E. A. Igomu, S. Idoga

International Journal of Plant & Soil Science, Page 1-8
DOI: 10.9734/IJPSS/2017/32009

The soils of the University of Agriculture Makurdi Teaching and Research Farm were surveyed, with the view to evaluating their morphological, physical and chemical properties for cowpea production. Makurdi is in a strategic position in the agricultural map of Nigeria, producing a wide range of both annual and perennial crops such as yam, maize, rice, sorghum, groundnut, soybean, cowpea, citrus, mangoes, and a variety of vegetables.  One of the factors responsible for this wide range of crops is the favourable climate. The study showed that the soils of the area had formed under climatic environment presently characterized by an annual rainfall of about 1330.20 mm and a mean annual temperature of about 27.80°C. The soils of the upper slope were classified as Typic Paleustalfs, while those of the middle and lower slopes were classified as Typic Haplustalfs and Typic Kandiaqualfs respectively, using soil taxonomy. The soils were well drained to poorly drained. The clay content ranged from 7.20 to 29.30%, increasing with depth. Organic carbon was low (0.47%) in the upland and relatively high (0.86%) in the low land. The soils had an irregular base saturation in all the Units. These soils are capable of moderately supporting cowpea production. The soils were moderately suitable for cowpea production.

Open Access Original Research Article

Integrated Farming System -An Approach towards Livelihood Security, Resource Conservation and Sustainable Production for Small and Marginal Farmers

O. Kumara, H. G. Sannathimmappa, D. N. Basavarajappa, Vijay S. Danaraddi, Akmal Pasha, S. R. Rajani

International Journal of Plant & Soil Science, Page 1-9
DOI: 10.9734/IJPSS/2017/31994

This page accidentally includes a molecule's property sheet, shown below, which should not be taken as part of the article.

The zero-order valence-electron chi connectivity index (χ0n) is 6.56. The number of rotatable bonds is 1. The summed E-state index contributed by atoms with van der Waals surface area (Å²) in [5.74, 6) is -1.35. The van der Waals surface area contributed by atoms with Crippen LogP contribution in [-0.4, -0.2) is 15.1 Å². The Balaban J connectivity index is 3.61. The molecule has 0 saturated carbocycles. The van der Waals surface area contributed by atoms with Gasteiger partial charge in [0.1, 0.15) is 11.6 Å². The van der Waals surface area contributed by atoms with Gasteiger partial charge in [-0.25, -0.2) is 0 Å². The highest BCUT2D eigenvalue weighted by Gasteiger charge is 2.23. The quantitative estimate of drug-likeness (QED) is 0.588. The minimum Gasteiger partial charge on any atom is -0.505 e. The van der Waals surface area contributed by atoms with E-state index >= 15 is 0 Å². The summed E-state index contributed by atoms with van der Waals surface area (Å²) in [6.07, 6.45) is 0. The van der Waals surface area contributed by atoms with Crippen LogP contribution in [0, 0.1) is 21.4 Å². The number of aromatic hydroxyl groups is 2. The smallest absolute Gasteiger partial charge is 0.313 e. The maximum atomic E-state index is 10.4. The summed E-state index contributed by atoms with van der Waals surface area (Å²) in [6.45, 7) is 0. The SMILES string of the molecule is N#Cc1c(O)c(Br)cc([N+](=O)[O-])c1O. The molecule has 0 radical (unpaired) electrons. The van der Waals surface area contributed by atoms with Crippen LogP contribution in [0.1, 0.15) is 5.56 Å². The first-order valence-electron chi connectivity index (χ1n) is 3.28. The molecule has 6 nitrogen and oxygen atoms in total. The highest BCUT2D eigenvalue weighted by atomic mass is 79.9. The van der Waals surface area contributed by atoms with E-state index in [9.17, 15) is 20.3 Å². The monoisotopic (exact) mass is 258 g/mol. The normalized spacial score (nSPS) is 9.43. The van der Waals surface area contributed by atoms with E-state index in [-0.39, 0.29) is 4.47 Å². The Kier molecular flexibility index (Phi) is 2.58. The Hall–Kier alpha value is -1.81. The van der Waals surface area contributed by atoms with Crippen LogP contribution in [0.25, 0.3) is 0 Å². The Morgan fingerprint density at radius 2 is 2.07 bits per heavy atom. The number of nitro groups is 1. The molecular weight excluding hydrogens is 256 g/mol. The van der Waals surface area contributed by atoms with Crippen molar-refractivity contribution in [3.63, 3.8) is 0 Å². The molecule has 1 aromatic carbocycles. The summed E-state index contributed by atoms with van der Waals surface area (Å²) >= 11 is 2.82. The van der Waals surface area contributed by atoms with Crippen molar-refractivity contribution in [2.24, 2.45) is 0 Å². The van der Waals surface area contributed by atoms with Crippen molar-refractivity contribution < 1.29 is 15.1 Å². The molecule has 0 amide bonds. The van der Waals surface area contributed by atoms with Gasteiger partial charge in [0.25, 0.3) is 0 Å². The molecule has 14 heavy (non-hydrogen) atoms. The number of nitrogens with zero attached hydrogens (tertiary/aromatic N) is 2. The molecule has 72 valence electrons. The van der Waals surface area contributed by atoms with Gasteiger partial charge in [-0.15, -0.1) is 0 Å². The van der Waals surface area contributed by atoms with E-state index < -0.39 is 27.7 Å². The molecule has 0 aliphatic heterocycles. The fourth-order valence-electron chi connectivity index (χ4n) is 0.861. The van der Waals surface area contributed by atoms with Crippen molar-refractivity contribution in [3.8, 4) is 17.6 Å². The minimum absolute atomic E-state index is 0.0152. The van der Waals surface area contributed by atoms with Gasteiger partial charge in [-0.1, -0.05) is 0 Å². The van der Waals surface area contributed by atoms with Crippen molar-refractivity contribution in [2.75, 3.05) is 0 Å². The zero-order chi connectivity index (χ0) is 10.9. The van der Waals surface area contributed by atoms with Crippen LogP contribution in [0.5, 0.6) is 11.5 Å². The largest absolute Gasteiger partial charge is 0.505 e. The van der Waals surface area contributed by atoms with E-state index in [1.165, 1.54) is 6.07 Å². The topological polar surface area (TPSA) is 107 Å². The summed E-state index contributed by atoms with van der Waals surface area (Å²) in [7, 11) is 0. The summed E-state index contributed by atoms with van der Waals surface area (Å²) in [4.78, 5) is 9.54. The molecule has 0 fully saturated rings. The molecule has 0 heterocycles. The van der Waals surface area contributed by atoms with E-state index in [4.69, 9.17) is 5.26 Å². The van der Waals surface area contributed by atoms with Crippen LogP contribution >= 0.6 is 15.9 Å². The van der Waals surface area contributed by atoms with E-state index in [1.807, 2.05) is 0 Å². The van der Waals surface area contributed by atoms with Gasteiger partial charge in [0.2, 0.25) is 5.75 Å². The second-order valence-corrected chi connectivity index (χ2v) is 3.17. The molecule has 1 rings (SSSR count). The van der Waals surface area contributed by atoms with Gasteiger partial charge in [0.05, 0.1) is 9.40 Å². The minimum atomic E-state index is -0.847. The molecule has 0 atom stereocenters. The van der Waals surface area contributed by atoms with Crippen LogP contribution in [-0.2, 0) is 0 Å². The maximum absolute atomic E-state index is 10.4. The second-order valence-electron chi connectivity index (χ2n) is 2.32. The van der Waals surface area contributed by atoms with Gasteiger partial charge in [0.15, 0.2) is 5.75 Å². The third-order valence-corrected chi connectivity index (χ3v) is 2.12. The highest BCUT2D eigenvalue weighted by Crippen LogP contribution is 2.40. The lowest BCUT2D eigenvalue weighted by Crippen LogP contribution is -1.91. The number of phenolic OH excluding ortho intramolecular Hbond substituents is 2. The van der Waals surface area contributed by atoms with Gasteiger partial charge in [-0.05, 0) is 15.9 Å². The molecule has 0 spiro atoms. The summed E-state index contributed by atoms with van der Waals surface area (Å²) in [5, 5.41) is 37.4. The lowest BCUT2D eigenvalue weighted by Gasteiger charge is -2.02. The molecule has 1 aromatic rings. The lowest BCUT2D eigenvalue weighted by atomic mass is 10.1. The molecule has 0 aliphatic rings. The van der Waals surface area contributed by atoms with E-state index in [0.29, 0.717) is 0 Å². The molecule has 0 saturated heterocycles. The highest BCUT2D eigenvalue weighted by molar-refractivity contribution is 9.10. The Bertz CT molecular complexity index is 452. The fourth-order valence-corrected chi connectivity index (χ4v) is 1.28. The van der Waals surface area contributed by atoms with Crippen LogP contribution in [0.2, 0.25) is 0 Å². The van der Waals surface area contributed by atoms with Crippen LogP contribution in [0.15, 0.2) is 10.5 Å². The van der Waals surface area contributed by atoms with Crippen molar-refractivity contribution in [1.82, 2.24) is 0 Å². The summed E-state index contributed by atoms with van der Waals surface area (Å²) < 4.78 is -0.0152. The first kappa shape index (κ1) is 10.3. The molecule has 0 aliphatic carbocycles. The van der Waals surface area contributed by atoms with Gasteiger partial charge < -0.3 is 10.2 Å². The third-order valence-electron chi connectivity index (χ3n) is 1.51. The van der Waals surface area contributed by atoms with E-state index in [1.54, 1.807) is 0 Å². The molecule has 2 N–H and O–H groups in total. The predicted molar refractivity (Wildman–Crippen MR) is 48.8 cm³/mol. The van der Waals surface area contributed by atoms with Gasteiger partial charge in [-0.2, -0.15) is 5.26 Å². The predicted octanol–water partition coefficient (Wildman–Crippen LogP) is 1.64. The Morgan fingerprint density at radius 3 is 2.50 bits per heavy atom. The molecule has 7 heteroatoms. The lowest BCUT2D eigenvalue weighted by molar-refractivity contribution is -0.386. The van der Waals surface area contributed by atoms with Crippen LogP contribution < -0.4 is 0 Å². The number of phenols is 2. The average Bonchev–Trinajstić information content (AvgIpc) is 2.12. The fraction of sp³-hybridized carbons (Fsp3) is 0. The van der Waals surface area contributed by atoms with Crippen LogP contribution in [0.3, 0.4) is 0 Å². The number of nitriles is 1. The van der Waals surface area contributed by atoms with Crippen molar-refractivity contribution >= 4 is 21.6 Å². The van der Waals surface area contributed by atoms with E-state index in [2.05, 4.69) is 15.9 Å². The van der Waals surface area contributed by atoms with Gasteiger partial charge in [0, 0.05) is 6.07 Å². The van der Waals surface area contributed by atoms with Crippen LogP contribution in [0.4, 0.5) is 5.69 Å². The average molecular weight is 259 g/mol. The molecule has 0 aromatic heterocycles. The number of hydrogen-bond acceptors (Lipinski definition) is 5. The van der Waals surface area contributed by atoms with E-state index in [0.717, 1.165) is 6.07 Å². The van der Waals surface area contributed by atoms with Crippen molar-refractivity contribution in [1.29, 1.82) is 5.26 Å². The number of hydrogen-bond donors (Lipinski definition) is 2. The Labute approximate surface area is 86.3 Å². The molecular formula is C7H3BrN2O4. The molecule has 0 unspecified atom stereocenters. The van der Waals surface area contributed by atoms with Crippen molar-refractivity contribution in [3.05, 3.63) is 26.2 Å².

Per capita land holding has been reducing day by day due to fragmentation of land and farmers concentrate mainly on cropping systems approach rather than farming system approach.  Integrated farming system (IFS) is considered as one of the best option towards farming system approach through intensification of small holder farm income to ensure livelihood security. This is an Experiment on Integrated farming system. As the IFS is an integration of all the crop components and subsidiary enterprises. The Integrated Farming System model was established and renamed as All India Co-ordinated Research Project, Main Centre for Cropping Systems Research to Integrated Farming System at Agriculture and Horticultural Research Station, Kathalagere, Karnataka during 2011-12 for 1 ha area under Indian Institute of Farming System Research (IIFSR), Modipuram, Meerut. Farming system approach includes cropping systems and subsidiary enterprises (Dairy, Sheep etc.,). Accordingly, the land was demarcated components wise on per cent basis out of 1.0 ha. Growing cropping systems like paddy-paddy /paddy-finger millet/paddy-pulse with 50 per cent area in order to meet the family food requirement and in addition to get better profit out of these produce. The results after 5th year of establishment of integrated farming system indicated that total production from cropping system was (16.04 t/ha /year of rice equivalent yield), Horticulture components (11.80 t/ha /year of rice equivalent yield), dairy (1.75 t/ha /year of rice equivalent yield), sheep unit (0.10 t/ha /year of rice equivalent yield) and vermicompost unit (1.88 t/ha /year of rice equivalent yield). Similarly, the net returns from various components viz., crops (Rs.80, 795), Horticulture (Rs.38, 526), Dairy (Rs.4, 7278) and sheep unit (Rs.17, 876). The total quantity of produce recycled was (26,316 kg/l/nos) worth of Rs.43, 846 (three years average) was obtained. Effective recycling of farm waste in terms of vermicompost/compost can save Rs.12634 by addition of 1256 kg of nutrients in-terms of N, P & K. The total annual mandays generated out of various components varied from 515 to 932 mandays. Thus, we can conclude that adoption of integrated farming system improves the profitability and achieve sustainable production by effective recycling of natural resource in addition to meeting family needs.